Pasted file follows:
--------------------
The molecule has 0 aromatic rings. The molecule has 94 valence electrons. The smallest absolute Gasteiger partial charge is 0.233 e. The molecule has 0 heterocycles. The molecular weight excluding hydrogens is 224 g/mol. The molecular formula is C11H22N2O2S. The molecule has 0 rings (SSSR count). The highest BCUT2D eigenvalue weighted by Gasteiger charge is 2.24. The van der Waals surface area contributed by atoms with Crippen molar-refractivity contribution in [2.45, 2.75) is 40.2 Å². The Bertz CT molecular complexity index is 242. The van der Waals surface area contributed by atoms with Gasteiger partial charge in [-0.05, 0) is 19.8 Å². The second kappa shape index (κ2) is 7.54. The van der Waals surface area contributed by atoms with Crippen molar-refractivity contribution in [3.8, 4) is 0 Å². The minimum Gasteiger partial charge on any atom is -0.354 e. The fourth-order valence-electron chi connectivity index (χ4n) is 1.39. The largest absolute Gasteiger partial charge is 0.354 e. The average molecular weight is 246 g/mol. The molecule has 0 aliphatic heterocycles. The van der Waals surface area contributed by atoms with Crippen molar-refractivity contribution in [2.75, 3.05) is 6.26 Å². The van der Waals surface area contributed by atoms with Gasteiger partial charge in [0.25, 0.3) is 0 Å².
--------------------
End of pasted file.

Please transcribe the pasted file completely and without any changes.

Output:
The molecule has 0 aromatic rings. The molecule has 94 valence electrons. The smallest absolute Gasteiger partial charge is 0.233 e. The molecule has 0 heterocycles. The molecular weight excluding hydrogens is 224 g/mol. The molecular formula is C11H22N2O2S. The molecule has 0 rings (SSSR count). The highest BCUT2D eigenvalue weighted by Gasteiger charge is 2.24. The van der Waals surface area contributed by atoms with Crippen molar-refractivity contribution in [2.45, 2.75) is 40.2 Å². The Bertz CT molecular complexity index is 242. The van der Waals surface area contributed by atoms with Gasteiger partial charge in [-0.05, 0) is 19.8 Å². The second kappa shape index (κ2) is 7.54. The van der Waals surface area contributed by atoms with Crippen molar-refractivity contribution in [3.8, 4) is 0 Å². The minimum Gasteiger partial charge on any atom is -0.354 e. The fourth-order valence-electron chi connectivity index (χ4n) is 1.39. The largest absolute Gasteiger partial charge is 0.354 e. The average molecular weight is 246 g/mol. The molecule has 0 aliphatic heterocycles. The van der Waals surface area contributed by atoms with Crippen molar-refractivity contribution in [2.75, 3.05) is 6.26 Å². The van der Waals surface area contributed by atoms with Gasteiger partial charge in [0.25, 0.3) is 0 Å².